I daresay the Veltins Arena looks at its best at night. The neon lighting, as well as the lights from inside the concourses, make the place shine, and entices you inside. Sadly getting inside was something of a pain for anyone on the East Side, with “Ost Tribune” entry signs sending you on a circuitous route down a wide perimeter route, very much the long way round.
Once in though, you could walk all round the ground, if you wished. The exterior concourse only narrowed at the southern end, over the flat expense where the retractable pitch retracts to when not in use – hence the long east side detour. Oddly, unless I’m hugely unobservant, I saw nothing resembling a club shop, so the walk round was a bit unrewarding. The place I thought might have been one turned out to be some kind of VIP entrance atrium, and while the €41 ticket would be the most expensive by far of the four games on this mini trip, it didn’t quite entitle me to that kind of luxury.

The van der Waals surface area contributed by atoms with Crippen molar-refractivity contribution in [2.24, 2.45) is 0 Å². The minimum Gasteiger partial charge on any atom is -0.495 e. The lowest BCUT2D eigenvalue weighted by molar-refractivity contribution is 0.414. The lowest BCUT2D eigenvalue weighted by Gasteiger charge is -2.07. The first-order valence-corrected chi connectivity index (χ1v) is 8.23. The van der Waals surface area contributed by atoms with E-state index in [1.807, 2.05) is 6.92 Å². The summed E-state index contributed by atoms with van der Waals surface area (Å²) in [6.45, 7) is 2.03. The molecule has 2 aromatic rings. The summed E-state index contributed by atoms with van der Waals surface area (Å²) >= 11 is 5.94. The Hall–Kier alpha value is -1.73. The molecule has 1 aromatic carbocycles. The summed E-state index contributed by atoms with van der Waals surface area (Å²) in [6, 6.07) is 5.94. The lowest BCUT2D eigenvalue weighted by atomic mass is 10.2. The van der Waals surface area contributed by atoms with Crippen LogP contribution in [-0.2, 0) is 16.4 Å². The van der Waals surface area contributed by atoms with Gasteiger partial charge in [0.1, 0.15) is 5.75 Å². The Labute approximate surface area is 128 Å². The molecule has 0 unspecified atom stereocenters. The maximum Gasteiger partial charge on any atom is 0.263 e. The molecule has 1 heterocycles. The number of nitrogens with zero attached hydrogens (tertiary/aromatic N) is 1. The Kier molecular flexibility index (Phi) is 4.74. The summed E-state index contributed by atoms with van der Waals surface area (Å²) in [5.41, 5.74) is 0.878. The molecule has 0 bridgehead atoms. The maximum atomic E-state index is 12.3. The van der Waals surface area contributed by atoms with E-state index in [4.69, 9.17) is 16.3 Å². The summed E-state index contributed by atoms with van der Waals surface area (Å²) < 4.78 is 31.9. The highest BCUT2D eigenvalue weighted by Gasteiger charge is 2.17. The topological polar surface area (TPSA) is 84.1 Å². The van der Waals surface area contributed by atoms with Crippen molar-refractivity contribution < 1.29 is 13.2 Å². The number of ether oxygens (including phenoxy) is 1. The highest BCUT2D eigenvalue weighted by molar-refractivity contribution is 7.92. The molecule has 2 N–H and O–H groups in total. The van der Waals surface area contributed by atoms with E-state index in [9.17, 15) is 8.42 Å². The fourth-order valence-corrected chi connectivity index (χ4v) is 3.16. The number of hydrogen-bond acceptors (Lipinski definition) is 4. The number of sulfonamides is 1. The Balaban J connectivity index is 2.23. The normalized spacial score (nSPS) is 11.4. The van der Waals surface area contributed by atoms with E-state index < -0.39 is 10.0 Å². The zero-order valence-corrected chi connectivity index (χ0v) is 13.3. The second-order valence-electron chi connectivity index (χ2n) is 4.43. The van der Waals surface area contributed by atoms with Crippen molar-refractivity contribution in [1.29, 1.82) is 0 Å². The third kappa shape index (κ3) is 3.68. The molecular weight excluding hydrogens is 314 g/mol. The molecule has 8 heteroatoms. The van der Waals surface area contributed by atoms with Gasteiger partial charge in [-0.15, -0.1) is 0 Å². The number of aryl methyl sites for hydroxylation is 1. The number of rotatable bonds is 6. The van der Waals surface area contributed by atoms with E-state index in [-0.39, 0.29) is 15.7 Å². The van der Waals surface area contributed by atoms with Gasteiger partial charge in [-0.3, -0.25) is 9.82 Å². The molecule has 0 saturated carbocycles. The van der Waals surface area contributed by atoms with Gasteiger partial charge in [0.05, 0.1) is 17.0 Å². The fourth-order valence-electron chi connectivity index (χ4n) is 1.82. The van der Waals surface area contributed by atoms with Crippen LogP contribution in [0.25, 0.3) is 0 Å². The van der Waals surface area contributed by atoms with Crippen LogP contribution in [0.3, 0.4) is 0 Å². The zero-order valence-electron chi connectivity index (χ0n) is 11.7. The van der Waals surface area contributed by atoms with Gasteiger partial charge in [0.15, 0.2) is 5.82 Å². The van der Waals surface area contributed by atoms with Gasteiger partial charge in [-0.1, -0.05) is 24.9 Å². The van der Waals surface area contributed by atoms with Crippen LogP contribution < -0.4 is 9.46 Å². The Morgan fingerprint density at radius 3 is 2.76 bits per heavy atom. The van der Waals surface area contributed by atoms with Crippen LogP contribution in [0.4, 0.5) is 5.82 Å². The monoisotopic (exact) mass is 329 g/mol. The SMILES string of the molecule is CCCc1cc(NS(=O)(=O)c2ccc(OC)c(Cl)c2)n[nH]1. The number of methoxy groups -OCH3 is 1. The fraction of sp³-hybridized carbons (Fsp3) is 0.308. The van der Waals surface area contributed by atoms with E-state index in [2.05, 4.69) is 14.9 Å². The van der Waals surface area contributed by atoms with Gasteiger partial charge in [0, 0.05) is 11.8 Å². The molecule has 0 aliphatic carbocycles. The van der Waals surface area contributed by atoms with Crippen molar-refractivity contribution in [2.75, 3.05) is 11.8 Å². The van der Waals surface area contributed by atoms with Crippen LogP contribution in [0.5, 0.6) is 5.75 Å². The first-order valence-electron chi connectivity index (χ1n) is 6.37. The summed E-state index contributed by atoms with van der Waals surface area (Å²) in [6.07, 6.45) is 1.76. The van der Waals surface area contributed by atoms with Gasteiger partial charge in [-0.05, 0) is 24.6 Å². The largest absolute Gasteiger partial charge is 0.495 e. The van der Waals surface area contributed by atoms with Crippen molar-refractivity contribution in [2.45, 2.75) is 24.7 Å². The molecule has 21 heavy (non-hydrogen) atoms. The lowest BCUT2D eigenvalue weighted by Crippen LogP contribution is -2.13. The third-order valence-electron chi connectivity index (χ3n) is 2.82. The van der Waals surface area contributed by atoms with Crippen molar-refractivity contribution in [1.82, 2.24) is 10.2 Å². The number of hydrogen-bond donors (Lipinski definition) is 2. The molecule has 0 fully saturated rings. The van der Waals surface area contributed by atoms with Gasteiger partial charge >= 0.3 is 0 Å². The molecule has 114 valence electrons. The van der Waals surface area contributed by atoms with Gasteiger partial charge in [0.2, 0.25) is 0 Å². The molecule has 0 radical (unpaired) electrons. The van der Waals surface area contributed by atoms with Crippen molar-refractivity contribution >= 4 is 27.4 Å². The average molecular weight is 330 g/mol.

As well as a scarf, another thing I couldn’t get was any food or drink. The Veltins Arena operates on a “no-cash” pre-paid card way of purchasing stuff from the kiosks. I’ve no problem with that, but not only were the queues at the bars (selling Veltins beer, naturally) huge, but the queues to buy the cards were pretty hefty too. Surprisingly they’d actually operated a similar system at Wattenscheid a few hours earlier, but I somehow doubt that here they’d accept my cash payment with a shrug of the shoulders on account of me not needing change.